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Title: Quasar feedback survey: molecular gas affected by central outflows and by ∼10-kpc radio lobes reveal dual feedback effects in ‘radio quiet’ quasars

We present a study of molecular gas, traced via CO (3–2) from Atacama Large Millimeter/submillimeter Array data, of four z < 0.2, ‘radio quiet’, type 2 quasars (Lbol ∼ 1045.3–1046.2 erg s−1; L$_{\mathrm{1.4\, GHz}}\sim 10^{23.7}\!-\!10^{24.3}$ W Hz−1). Targets were selected to have extended radio lobes (≥ 10 kpc), and compact, moderate-power jets (1–10 kpc; Pjet ∼ 1043.2–1043.7 erg s−1). All targets show evidence of central molecular outflows, or injected turbulence, within the gas discs (traced via high-velocity wing components in CO emission-line profiles). The inferred velocities (Vout = 250–440 km s−1) and spatial scales (0.6–1.6 kpc), are consistent with those of other samples of luminous low-redshift active galactic nuclei. In two targets, we observe extended molecular gas structures beyond the central discs, containing 9–53  per cent of the total molecular gas mass. These structures tend to be elongated, extending from the core, and wrap-around (or along) the radio lobes. Their properties are similar to the molecular gas filaments observed around radio lobes of, mostly ‘radio loud’, brightest cluster galaxies. They have the following: projected distances of 5–13 kpc; bulk velocities of 100–340 km s−1; velocity dispersion of 30–130 km s−1; inferred mass outflow rates of 4–20 M⊙ yr−1; and estimated kinetic powers of 1040.3–1041.7 erg s−1. Our observations are consistent with simulations that suggest moderate-power jets can have a direct (but modest) impact on molecular gas on small scales, through direct jet–cloud interactions. Then, on larger scales, jet-cocoons can push gas aside. Both processes could contribute to the long-term regulation of star formation.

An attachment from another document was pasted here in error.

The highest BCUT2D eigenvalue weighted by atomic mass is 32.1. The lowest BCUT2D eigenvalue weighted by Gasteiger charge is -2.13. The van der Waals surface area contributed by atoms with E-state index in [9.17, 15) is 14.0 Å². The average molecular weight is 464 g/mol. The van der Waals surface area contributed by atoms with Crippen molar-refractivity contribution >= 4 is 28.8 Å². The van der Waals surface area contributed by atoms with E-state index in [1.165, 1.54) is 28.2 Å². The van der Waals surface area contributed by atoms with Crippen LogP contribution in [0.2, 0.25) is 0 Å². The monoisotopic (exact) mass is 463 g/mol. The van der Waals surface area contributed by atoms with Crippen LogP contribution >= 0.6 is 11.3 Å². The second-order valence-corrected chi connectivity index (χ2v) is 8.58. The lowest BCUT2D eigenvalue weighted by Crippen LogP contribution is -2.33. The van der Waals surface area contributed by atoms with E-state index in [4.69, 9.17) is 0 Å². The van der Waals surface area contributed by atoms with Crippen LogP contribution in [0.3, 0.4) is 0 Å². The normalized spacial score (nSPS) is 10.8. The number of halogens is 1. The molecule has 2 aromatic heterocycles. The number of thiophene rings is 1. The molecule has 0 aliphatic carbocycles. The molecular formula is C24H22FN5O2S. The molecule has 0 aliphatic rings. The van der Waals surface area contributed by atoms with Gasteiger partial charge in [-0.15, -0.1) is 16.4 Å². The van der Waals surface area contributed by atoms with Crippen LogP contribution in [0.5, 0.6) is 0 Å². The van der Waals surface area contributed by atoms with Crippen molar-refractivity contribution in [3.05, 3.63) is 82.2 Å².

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Author(s) / Creator(s):
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Publisher / Repository:
Oxford University Press
Date Published:
Journal Name:
Monthly Notices of the Royal Astronomical Society
Medium: X Size: p. 9322-9342
["p. 9322-9342"]
Sponsoring Org:
National Science Foundation
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